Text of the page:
The networking diagram is as follows:
A and B belong to an autonomous system enabled with ISIS and BGP. C and D belong to another autonomous system enabled with OSPF and BGP. EBGP runs between A and C. OSPF and IBGP run between C and D. EBGP runs between D and B. OSPF runs between E and CD. It is required that the 10.0.0.0/16 route be advertised in C so that the backhaul traffic comes back from A and C. However, the traffic comes back from not only A and C but also B and D.
1. Accessing A, the engineer found that the route was learned from C. Accessing B, the engineer found that the route was learned from D.
2. Access C and D to view the configuration.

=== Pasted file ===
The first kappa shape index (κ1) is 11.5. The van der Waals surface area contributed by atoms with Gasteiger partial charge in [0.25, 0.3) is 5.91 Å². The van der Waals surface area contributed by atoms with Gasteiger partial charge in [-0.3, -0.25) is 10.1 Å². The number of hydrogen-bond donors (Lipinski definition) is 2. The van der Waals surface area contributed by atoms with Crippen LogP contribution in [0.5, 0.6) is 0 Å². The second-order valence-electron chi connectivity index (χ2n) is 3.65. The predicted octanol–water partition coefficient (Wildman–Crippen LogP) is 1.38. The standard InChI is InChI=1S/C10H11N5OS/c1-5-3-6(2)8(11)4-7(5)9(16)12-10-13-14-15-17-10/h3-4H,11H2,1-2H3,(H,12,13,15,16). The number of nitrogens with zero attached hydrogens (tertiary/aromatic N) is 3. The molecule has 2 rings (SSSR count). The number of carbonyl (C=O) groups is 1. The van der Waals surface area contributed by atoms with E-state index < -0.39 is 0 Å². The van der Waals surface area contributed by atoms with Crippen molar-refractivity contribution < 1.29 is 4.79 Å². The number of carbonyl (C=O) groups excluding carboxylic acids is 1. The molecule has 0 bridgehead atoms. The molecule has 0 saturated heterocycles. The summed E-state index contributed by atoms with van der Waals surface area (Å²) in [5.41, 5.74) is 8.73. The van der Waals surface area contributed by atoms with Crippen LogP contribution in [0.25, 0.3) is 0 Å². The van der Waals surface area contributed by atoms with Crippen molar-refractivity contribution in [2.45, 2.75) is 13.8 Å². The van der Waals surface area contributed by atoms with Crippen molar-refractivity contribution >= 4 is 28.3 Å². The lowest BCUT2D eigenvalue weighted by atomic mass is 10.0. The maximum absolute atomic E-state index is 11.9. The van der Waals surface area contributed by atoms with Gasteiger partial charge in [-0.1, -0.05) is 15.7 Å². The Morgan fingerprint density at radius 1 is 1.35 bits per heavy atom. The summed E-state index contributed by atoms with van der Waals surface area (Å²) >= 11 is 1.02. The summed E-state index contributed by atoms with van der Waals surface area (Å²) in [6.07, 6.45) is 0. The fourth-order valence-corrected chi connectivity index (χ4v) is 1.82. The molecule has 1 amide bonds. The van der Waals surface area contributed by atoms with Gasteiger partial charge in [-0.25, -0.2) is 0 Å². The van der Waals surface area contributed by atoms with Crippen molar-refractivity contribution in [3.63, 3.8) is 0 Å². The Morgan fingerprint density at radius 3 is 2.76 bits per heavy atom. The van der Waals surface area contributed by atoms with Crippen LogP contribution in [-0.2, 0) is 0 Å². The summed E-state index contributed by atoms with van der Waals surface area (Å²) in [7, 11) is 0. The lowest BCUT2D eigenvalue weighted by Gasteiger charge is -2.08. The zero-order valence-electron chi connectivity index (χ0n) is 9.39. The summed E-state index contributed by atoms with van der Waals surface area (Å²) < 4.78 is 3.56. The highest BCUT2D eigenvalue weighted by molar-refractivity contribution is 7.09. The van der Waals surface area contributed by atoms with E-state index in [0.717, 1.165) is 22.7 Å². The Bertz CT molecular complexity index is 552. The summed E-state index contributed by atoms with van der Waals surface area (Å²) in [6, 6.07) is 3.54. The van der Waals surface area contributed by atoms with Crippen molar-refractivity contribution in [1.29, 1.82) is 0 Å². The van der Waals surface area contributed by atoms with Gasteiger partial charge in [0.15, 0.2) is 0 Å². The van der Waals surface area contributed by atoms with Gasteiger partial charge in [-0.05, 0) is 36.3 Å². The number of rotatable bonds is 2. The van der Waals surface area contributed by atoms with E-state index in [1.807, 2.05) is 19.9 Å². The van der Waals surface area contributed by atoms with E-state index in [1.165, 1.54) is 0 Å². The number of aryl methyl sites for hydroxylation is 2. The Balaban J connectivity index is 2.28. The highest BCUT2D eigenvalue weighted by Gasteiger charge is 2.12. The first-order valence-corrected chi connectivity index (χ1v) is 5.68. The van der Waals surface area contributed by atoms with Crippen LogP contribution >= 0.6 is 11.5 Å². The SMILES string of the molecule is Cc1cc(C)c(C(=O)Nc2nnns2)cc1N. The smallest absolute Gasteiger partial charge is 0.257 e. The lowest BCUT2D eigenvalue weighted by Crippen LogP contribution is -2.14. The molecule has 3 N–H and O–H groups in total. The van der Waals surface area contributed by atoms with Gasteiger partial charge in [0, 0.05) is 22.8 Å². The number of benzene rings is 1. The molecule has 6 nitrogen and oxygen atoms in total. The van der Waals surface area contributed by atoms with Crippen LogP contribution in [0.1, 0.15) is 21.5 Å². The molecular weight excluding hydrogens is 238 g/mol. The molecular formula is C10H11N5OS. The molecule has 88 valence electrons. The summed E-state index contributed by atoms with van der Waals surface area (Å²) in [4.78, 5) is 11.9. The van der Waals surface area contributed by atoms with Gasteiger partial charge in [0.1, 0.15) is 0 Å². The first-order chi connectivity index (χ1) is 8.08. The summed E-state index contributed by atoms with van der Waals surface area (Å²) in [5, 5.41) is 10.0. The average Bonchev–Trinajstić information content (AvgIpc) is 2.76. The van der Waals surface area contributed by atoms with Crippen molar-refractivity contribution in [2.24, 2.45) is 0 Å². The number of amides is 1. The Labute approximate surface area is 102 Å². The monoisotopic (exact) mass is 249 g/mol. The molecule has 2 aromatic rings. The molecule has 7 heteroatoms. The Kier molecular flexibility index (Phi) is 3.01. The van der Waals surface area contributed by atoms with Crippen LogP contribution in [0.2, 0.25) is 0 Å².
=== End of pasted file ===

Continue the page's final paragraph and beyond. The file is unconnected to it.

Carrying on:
3. View the configuration of C:
network 10.0.0.0 255.255.0.0
ip route 10.0.0.0 255.255.0.0 null 0
4. View the configuration of D:
BGP 65535 //No network 10.0.0.0/16 segment.
5. Access C and D to view the configuration. The problem arose because C advertised the route to D through IBGP and D, as the transit equipment, advertised the route to B.
The customer was sure that the problem did not arise until recently. Viewing the equipment log, the engineer found the undo ip route 10.0.0.0 255.255.0.0 command performed on D, which caused the problem.
BGP judges the precedence of routes before advertising them. When a static route exists, it is not advertised because its precedence is higher than that of the route learned from IBGP. When this black hole route is deleted, the route learned from IBGP is preferentially chosen. Because C does not import the static black hole route through OSPF, D cannot learn the 10.0.0.0/16 route sent from OSPF. BGP decides that the route learned from IBGP is the optimal. Thus, it advertises the route to B.
Solution: Configure a black hole route on D.
1. Route learning
Remember to analyze the impact of IGP upon BGP in terms of BGP route advertisement on the MAN.